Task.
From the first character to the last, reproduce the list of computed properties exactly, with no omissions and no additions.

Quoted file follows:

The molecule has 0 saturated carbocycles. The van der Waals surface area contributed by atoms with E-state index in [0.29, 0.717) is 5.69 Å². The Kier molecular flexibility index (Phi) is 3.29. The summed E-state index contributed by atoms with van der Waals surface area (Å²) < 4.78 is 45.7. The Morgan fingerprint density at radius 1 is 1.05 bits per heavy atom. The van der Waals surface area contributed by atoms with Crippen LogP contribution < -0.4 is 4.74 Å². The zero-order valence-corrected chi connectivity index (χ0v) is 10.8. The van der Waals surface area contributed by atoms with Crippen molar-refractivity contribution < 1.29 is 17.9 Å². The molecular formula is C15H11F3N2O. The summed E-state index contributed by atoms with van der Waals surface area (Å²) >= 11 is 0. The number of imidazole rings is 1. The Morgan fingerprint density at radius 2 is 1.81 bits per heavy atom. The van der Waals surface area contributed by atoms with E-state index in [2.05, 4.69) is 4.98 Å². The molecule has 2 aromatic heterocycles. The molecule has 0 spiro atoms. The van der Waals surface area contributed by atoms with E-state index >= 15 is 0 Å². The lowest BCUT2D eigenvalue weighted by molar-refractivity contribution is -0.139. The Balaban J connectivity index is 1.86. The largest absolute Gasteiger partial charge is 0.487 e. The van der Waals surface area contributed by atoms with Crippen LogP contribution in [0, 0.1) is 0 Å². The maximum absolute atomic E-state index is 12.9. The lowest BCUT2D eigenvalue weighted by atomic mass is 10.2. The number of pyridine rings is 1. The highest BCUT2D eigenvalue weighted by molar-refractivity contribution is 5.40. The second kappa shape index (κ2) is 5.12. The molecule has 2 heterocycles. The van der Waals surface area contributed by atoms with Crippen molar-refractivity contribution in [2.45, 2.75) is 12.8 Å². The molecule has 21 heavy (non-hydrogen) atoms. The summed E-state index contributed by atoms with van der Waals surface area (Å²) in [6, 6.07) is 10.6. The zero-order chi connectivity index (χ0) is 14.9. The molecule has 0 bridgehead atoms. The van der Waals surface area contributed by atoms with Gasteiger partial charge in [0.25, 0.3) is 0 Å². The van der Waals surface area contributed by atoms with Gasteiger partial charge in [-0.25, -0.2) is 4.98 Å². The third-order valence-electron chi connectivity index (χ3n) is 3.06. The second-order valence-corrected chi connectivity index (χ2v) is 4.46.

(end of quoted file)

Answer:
The molecule has 0 saturated carbocycles. The van der Waals surface area contributed by atoms with E-state index in [0.29, 0.717) is 5.69 Å². The Kier molecular flexibility index (Phi) is 3.29. The summed E-state index contributed by atoms with van der Waals surface area (Å²) < 4.78 is 45.7. The Morgan fingerprint density at radius 1 is 1.05 bits per heavy atom. The van der Waals surface area contributed by atoms with Crippen LogP contribution < -0.4 is 4.74 Å². The zero-order valence-corrected chi connectivity index (χ0v) is 10.8. The van der Waals surface area contributed by atoms with Crippen molar-refractivity contribution < 1.29 is 17.9 Å². The molecular formula is C15H11F3N2O. The summed E-state index contributed by atoms with van der Waals surface area (Å²) >= 11 is 0. The number of imidazole rings is 1. The Morgan fingerprint density at radius 2 is 1.81 bits per heavy atom. The van der Waals surface area contributed by atoms with E-state index in [2.05, 4.69) is 4.98 Å². The molecule has 2 aromatic heterocycles. The molecule has 0 spiro atoms. The van der Waals surface area contributed by atoms with E-state index >= 15 is 0 Å². The lowest BCUT2D eigenvalue weighted by molar-refractivity contribution is -0.139. The Balaban J connectivity index is 1.86. The largest absolute Gasteiger partial charge is 0.487 e. The van der Waals surface area contributed by atoms with Crippen LogP contribution in [0, 0.1) is 0 Å². The maximum absolute atomic E-state index is 12.9. The lowest BCUT2D eigenvalue weighted by atomic mass is 10.2. The number of pyridine rings is 1. The highest BCUT2D eigenvalue weighted by molar-refractivity contribution is 5.40. The second kappa shape index (κ2) is 5.12. The molecule has 2 heterocycles. The van der Waals surface area contributed by atoms with Crippen molar-refractivity contribution in [2.45, 2.75) is 12.8 Å². The molecule has 21 heavy (non-hydrogen) atoms. The summed E-state index contributed by atoms with van der Waals surface area (Å²) in [6, 6.07) is 10.6. The zero-order chi connectivity index (χ0) is 14.9. The molecule has 0 bridgehead atoms. The van der Waals surface area contributed by atoms with Gasteiger partial charge in [0.25, 0.3) is 0 Å². The van der Waals surface area contributed by atoms with Gasteiger partial charge in [-0.25, -0.2) is 4.98 Å². The third-order valence-electron chi connectivity index (χ3n) is 3.06. The second-order valence-corrected chi connectivity index (χ2v) is 4.46.